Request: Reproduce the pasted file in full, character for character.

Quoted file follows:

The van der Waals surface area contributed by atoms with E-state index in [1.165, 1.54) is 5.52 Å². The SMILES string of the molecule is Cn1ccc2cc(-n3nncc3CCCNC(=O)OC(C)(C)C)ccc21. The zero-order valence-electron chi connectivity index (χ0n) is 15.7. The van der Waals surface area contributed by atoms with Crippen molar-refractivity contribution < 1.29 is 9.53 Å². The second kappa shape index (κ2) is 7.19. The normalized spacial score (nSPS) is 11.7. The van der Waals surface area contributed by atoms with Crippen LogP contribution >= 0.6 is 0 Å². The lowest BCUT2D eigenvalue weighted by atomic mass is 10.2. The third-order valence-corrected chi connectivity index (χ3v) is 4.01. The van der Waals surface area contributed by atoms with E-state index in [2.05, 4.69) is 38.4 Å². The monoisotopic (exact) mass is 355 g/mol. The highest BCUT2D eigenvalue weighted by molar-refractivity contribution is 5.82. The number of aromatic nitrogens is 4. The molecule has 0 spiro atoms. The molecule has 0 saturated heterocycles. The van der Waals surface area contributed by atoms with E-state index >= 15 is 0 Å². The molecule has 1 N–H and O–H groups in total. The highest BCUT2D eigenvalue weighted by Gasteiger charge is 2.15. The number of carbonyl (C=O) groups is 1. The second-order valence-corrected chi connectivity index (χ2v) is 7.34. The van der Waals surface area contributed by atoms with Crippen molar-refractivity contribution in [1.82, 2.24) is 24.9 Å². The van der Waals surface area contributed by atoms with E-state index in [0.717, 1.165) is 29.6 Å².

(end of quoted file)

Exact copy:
The van der Waals surface area contributed by atoms with E-state index in [1.165, 1.54) is 5.52 Å². The SMILES string of the molecule is Cn1ccc2cc(-n3nncc3CCCNC(=O)OC(C)(C)C)ccc21. The zero-order valence-electron chi connectivity index (χ0n) is 15.7. The van der Waals surface area contributed by atoms with Crippen molar-refractivity contribution < 1.29 is 9.53 Å². The second kappa shape index (κ2) is 7.19. The normalized spacial score (nSPS) is 11.7. The van der Waals surface area contributed by atoms with Crippen LogP contribution >= 0.6 is 0 Å². The lowest BCUT2D eigenvalue weighted by atomic mass is 10.2. The third-order valence-corrected chi connectivity index (χ3v) is 4.01. The van der Waals surface area contributed by atoms with E-state index in [2.05, 4.69) is 38.4 Å². The monoisotopic (exact) mass is 355 g/mol. The highest BCUT2D eigenvalue weighted by molar-refractivity contribution is 5.82. The number of aromatic nitrogens is 4. The molecule has 0 spiro atoms. The molecule has 0 saturated heterocycles. The van der Waals surface area contributed by atoms with E-state index >= 15 is 0 Å². The molecule has 1 N–H and O–H groups in total. The highest BCUT2D eigenvalue weighted by Gasteiger charge is 2.15. The number of carbonyl (C=O) groups is 1. The second-order valence-corrected chi connectivity index (χ2v) is 7.34. The van der Waals surface area contributed by atoms with Crippen molar-refractivity contribution in [1.82, 2.24) is 24.9 Å². The van der Waals surface area contributed by atoms with E-state index in [0.717, 1.165) is 29.6 Å².